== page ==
Alec Douglas-Home was a modest and a likeable man–a man of dignity, charming, witty and gentle. It is not surprising that he inspired affection among those with whom he worked and among millions who never met him. He never let public life take over. He was happiest with his family, fishing the River Tweed, studying the racing form book or on the cricket field. During one election, he abandoned the election campaign for a day playing cricket, which I think is a perfectly proper sense of priorities for an Englishman–and a very enlightened sense of priorities for a Scottish man. He was a good cricketer too, the only Prime Minister ever to play for MCC. Alec Home was a family man. His wife Elizabeth, the love of his life, was both his inspiration and his most resolute champion. She shared not only his triumphs and difficulties but his sense of humour. Both of them were devoted Christians, but perhaps only Elizabeth Home could have described the parliamentary Christian wives as the “holy hens” and escaped without rebuke.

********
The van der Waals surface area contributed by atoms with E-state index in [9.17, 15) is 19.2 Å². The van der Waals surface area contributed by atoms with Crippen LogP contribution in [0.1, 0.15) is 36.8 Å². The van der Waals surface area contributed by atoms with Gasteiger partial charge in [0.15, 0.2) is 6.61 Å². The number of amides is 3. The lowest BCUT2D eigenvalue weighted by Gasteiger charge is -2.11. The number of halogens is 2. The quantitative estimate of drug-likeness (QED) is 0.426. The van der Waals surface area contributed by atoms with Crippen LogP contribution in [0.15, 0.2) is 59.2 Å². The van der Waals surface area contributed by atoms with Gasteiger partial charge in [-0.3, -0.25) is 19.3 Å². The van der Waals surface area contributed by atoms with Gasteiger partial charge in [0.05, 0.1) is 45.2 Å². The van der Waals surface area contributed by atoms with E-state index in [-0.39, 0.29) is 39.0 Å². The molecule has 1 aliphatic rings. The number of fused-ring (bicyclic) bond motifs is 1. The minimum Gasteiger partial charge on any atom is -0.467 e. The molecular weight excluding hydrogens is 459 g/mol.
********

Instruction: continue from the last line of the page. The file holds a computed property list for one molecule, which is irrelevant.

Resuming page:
Alec Home first stood for election in Coatbridge, as Alec Dunglass, in 1929. He was shocked by the poverty and hardship that he found there. Two years later, elected for the neighbouring constituency of South Lanark, itself no stranger to poverty, he had already formed his strong belief in one nation policies. By the end of 1935, he was parliamentary private secretary at the Ministry of Labour. A few months later, Neville Chamberlain, then Chancellor of the Exchequer, invited him to become his parliamentary private secretary. Suddenly, with Neville Chamberlain’s elevation to Prime Minister, Alec Home found himself at the very centre of government. Although he did not accompany Chamberlain on all his foreign travels, he was with him at that crucial meeting in Munich with Hitler. Alec Home was not, of course, personally responsible for the agreements reached, but, with a loyalty that was characteristic of the man, he would never subsequently criticise Chamberlain’s actions.